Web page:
A postgraduate qualification is often required to follow a career in the environmental sector. Further study may be at either Masters or PhD level, depending on the particular career you wish to pursue. For example, whilst a PhD is important for a career in research, taught Masters courses are popular when entering the field of environmental consultancy, or as conversion courses.   Prior to starting research into MSc programmes it is important that you are very clear on your options after the qualifications, Environmental career areas are very broad!


What can I actually do when I graduate?

Many young Biological Scientists (incl Zoology, Marine)and Environmental students express a particular interest in working in areas related to the Environment.  The range of employers who recruit in this area is wide, and includes the following sectors:

  • Voluntary and charity sector, e.g. wildlife and habitat conservation charities and environmental NGOs
  • Public sector – Environment agencies, Councils, Research Institutes, Universities and Land management organisations
  • Private sector - ranging from large, multinational companies, companies involved in implementing Environmental Management systems to improve their Environmental performance, employers can range from manufacturing, water and forestry industries, nuclear, gas, chemical, electricity, oil and mining companies, environmental consultancies and research

The School of Biological Sciences Careers area  has very good information which will help you in your search for information and employers in this area -  and the Prospects sector overview will also help Environment students consider their job and career options

What can I actually do when I graduate?  (Research)

From your research you have some decisions to start to consider.  One of the first things to think about is if you want to work in a Laboratory or not.  Some students will want to work in Lab based Research and Development roles and others may be more interested in working in industry based labs. More information  here.

University research, Research institutes and government agencies:

Academic institutions and research centres carry out much of the baseline research, working to contracts awarded by organisations such as the Research Councils, countryside agencies, Government departments and industrial clients. Other research is done as personal projects, carried out alongside other aspects of the job, such as university teaching. Results of research are published in scientific journals and specialist magazines.

Employers include universities; research organisations funded by the Natural Environment Research Council (NERC), including the Centre for Ecology and Hydrology (CEH), the National Oceanography Centre and the British Antarctic Survey; organisations that carry out environmental and biological research for government departments dealing with agriculture (e.g. Queen’s Institute for Global Food security, AFBI, Teagasc, DEFRA, the Institute of Arable Crops Research (Rothamsted), the Institute of Grassland and Environmental Research and the Scottish Agricultural College) (Source: IEMA, Rooting for a Career in Ecology or Environmental Management).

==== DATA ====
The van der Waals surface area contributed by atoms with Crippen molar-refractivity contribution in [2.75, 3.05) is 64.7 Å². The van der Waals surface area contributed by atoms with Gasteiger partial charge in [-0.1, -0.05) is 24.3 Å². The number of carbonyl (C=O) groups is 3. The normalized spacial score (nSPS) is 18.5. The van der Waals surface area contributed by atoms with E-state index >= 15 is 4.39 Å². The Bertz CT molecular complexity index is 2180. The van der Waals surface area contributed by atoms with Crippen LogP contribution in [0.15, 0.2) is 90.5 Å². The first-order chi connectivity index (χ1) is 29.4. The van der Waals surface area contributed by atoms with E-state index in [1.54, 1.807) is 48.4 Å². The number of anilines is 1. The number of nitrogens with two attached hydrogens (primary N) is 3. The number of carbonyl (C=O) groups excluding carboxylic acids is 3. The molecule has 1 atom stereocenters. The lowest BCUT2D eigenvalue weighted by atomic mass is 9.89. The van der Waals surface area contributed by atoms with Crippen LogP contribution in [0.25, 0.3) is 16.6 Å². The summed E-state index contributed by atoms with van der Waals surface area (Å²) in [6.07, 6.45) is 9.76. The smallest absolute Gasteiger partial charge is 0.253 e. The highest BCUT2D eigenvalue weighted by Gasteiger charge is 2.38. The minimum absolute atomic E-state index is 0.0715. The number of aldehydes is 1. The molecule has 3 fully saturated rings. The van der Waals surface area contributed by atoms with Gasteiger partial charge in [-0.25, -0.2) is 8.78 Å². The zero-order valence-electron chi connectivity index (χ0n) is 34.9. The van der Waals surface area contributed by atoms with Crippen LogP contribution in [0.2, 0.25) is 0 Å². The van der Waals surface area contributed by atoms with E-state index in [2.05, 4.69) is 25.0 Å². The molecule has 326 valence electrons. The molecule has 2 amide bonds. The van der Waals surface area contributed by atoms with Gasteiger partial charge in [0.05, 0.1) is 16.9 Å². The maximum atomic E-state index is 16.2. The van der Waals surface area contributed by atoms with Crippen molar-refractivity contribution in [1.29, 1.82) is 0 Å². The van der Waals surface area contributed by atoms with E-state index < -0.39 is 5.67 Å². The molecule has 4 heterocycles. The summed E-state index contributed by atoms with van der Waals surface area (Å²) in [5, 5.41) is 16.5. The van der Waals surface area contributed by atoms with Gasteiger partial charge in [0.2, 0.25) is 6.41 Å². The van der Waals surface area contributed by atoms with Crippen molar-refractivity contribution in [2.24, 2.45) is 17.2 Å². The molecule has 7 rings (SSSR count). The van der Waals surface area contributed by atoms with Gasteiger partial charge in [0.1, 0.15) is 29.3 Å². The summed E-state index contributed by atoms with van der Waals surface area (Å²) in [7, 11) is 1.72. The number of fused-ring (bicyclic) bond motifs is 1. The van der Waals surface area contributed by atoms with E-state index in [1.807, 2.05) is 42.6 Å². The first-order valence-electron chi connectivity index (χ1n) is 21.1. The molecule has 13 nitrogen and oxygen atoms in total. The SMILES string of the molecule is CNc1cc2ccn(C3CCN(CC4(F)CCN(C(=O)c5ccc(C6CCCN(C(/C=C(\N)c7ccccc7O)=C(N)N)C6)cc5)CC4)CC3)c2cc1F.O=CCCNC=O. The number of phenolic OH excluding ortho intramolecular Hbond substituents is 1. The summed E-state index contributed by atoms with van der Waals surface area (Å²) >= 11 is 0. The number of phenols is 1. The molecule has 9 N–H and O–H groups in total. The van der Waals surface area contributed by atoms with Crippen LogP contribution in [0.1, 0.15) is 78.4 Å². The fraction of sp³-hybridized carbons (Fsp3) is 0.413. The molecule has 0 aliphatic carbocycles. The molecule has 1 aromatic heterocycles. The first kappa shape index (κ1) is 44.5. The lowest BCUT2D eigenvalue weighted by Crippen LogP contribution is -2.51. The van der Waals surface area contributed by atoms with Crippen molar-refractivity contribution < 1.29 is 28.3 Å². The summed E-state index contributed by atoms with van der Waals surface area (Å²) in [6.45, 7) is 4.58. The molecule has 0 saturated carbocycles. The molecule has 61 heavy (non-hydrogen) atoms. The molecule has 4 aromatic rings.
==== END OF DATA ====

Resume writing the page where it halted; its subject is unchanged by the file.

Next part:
AFBI are an example of a local research institute and their research areas can easily be found on their website, AFBI are one of NI’s leading Scientist employers.  The availability of opportunities varies according to subject, and may be found in government departments (e.g. DSTL, MOD), government agencies (e.g. NIEA, Health Protection Agency) or in institutions associated with charities such as Wildlife Trusts, National Trust and RSPB.  AFBI recruit via recruitment agencies.


How do I make a decision?

There isn’t one right way to make a career decision, but there are a few things worth doing and worth considering in order to make an informed choice:

  1. Don’t think you have to choose just one option – instead a shortlist of preferred options can be a useful strategy. Transferable skills can be gained from any type of work experience, so even if your work experience relates to one area, that won’t restrict you from moving into a different area.
  2. Think about what is important to you and look for evidence of those things when exploring your options e.g. if it is a priority for you to stay in Northern Ireland, look at the Relevant Job Websites for career areas that interest you to see how many job adverts you can find for that type of work here.
  3. The above are just a few of the options related to your degree area. It isn’t a comprehensive list.  Spend some time exploring the Relevant Job Websites to find other job titles and areas.
  4. Look at LinkedIn’s alumni tool (Topic 5 on the LinkedIn for students website) to see the career paths of alumni on LinkedIn.
  5. Speak to company representatives at on campus events (including fairs and employer presentations). Keep an eye on MyFuture for these opportunities.
  6. Need more information – approach any contacts you have, or speculatively approach companies, to set-up an information interview.
  7. If you’ve managed to successfully make use of an information interview, you could ask for a brief period ofwork-shadowing, i.e. observing someone while they work.  As little as a few hours of work-shadowing can give you a real insight into a job and company, and it is often easier for a company to agree to this than it would be to agree to a period of work experience.
  8. Still can’t decide? Sometimes you can only truly get a feel for whether a certain job is for you by trying it out.  Short-term work experience for students is a great method for trying-out different jobs and companies - see "What can you do to Go Further?" to find relevant opportunities.  If you are a graduate, remember, even a permanent job isn’t necessarily a job for life!

If you’d like to discuss any of this with a Careers Consultant please book an appointment through MyFuture.